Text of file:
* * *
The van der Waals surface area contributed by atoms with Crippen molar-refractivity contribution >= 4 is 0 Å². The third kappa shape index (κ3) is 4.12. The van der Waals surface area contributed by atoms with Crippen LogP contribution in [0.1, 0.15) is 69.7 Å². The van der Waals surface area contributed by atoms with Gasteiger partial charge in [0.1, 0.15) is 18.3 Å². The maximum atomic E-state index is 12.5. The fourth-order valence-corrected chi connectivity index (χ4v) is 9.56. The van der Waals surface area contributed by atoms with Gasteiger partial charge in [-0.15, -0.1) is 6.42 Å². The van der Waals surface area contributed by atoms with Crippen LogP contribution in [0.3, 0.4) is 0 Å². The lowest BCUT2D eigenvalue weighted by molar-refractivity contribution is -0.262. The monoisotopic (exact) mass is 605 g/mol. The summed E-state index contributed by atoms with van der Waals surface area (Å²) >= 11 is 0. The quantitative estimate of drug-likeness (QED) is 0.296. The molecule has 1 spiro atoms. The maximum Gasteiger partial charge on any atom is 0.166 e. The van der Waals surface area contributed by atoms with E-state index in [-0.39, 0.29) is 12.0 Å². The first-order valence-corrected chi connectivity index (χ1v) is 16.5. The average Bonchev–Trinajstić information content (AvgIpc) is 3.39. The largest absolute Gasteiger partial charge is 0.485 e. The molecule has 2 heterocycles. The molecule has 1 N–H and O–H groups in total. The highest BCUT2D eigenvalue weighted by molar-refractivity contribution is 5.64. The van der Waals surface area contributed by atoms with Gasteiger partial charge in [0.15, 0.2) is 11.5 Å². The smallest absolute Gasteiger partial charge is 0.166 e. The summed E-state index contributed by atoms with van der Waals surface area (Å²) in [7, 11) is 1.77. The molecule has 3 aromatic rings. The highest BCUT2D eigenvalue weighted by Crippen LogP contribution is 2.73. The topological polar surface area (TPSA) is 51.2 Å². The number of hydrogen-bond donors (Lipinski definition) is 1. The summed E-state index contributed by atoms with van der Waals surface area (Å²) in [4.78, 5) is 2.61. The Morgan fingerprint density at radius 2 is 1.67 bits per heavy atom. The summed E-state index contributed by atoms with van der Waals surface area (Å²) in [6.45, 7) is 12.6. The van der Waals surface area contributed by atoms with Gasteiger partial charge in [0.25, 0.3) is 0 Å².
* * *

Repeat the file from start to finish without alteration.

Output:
The van der Waals surface area contributed by atoms with Crippen molar-refractivity contribution >= 4 is 0 Å². The third kappa shape index (κ3) is 4.12. The van der Waals surface area contributed by atoms with Crippen LogP contribution in [0.1, 0.15) is 69.7 Å². The van der Waals surface area contributed by atoms with Gasteiger partial charge in [0.1, 0.15) is 18.3 Å². The maximum atomic E-state index is 12.5. The fourth-order valence-corrected chi connectivity index (χ4v) is 9.56. The van der Waals surface area contributed by atoms with Gasteiger partial charge in [-0.15, -0.1) is 6.42 Å². The van der Waals surface area contributed by atoms with Crippen LogP contribution in [0.3, 0.4) is 0 Å². The lowest BCUT2D eigenvalue weighted by molar-refractivity contribution is -0.262. The monoisotopic (exact) mass is 605 g/mol. The summed E-state index contributed by atoms with van der Waals surface area (Å²) >= 11 is 0. The quantitative estimate of drug-likeness (QED) is 0.296. The molecule has 1 spiro atoms. The maximum Gasteiger partial charge on any atom is 0.166 e. The van der Waals surface area contributed by atoms with E-state index in [-0.39, 0.29) is 12.0 Å². The first-order valence-corrected chi connectivity index (χ1v) is 16.5. The average Bonchev–Trinajstić information content (AvgIpc) is 3.39. The largest absolute Gasteiger partial charge is 0.485 e. The molecule has 2 heterocycles. The molecule has 1 N–H and O–H groups in total. The highest BCUT2D eigenvalue weighted by molar-refractivity contribution is 5.64. The van der Waals surface area contributed by atoms with Gasteiger partial charge in [0.15, 0.2) is 11.5 Å². The smallest absolute Gasteiger partial charge is 0.166 e. The summed E-state index contributed by atoms with van der Waals surface area (Å²) in [7, 11) is 1.77. The molecule has 3 aromatic rings. The highest BCUT2D eigenvalue weighted by Crippen LogP contribution is 2.73. The topological polar surface area (TPSA) is 51.2 Å². The number of hydrogen-bond donors (Lipinski definition) is 1. The summed E-state index contributed by atoms with van der Waals surface area (Å²) in [4.78, 5) is 2.61. The Morgan fingerprint density at radius 2 is 1.67 bits per heavy atom. The summed E-state index contributed by atoms with van der Waals surface area (Å²) in [6.45, 7) is 12.6. The van der Waals surface area contributed by atoms with Gasteiger partial charge in [0.25, 0.3) is 0 Å².